Speaker: Mike Dinitz
Title: Maximizing Capacity in Arbitrary Wireless Networks in the SINR Model: Complexity and Game Theory
Abstract:
In this talk we consider the problem of maximizing the number of
supported connections in arbitrary wireless networks where a
transmission is supported if and only if the
signal-to-interference-plus-noise ratio at the receiver is greater
than some threshold. The aim is to choose transmission powers for each
connection so as to maximize the number of connections for which this
threshold is met.
We believe that analyzing this problem is important both in its own
right and also because it arises as a subproblem in many other areas
of wireless networking. We study both the complexity of the problem
and also present some game theoretic results regarding capacity that
is achieved by completely distributed algorithms. We also feel that
this problem is intriguing since it involves both continuous aspects
(i.e. choosing the transmission powers) as well as discrete aspects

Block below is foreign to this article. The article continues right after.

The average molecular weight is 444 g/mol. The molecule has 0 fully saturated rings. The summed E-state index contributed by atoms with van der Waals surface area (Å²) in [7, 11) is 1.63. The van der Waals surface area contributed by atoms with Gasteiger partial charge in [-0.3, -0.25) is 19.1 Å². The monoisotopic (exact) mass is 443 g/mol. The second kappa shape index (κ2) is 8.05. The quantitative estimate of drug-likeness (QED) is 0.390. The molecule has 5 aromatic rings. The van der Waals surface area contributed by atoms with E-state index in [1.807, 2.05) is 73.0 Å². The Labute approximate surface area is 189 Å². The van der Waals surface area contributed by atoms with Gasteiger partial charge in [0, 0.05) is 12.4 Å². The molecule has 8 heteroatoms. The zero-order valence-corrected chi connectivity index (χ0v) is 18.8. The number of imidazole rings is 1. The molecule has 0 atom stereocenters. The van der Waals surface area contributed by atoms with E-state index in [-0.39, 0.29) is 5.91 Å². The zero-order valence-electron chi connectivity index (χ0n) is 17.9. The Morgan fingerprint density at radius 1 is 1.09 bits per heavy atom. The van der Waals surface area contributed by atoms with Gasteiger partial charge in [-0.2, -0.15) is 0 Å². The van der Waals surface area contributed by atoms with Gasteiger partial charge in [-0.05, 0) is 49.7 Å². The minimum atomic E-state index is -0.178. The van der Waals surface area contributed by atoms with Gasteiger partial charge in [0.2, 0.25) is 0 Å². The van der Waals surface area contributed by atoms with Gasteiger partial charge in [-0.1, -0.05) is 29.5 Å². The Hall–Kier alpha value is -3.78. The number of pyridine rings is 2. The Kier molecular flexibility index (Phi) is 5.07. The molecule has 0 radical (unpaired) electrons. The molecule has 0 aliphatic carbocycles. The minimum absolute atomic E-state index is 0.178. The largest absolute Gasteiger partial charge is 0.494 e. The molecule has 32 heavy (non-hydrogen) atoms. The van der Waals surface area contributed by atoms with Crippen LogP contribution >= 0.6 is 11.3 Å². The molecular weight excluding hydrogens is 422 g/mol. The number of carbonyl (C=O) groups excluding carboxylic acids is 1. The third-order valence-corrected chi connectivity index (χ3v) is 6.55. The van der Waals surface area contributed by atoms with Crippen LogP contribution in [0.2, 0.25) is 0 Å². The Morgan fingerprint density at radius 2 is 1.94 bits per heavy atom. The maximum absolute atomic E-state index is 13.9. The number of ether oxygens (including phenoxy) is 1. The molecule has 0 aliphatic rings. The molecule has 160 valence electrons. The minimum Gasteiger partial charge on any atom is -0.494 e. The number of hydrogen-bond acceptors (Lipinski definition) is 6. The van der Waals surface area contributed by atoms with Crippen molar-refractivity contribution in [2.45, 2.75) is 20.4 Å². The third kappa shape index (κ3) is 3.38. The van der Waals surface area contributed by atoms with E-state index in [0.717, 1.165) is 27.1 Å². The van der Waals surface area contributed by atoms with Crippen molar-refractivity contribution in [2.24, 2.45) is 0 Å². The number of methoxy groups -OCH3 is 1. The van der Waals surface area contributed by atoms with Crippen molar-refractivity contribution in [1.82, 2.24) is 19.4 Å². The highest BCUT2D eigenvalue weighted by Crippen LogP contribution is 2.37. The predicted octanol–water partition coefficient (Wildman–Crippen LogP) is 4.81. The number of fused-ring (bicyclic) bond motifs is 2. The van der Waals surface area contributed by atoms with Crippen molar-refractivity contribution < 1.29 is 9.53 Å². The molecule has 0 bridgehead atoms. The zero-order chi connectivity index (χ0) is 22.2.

(i.e. which connections should be supported). Time permitting, we
will discuss the following results:
1) We show that maximizing the number of supported connections is
NP-hard, even when there is no background noise. This is in contrast
to the problem of determining whether or not a given set of
connections is feasible since that problem can be solved via linear
programming.
2) We give an approximation algorithm that runs in polynomial time and
has an approximation ratio that is independent of the number of
connections.
3) We examine a completely distributed algorithm and analyze it as a
game in which a connection receives a positive payoff if it is
successful and a negative payoff if it is unsuccessful while
transmitting with nonzero power. We show that in this game the price
of anarchy is independent of the number of connections.
This is joint work with Matthew Andrews.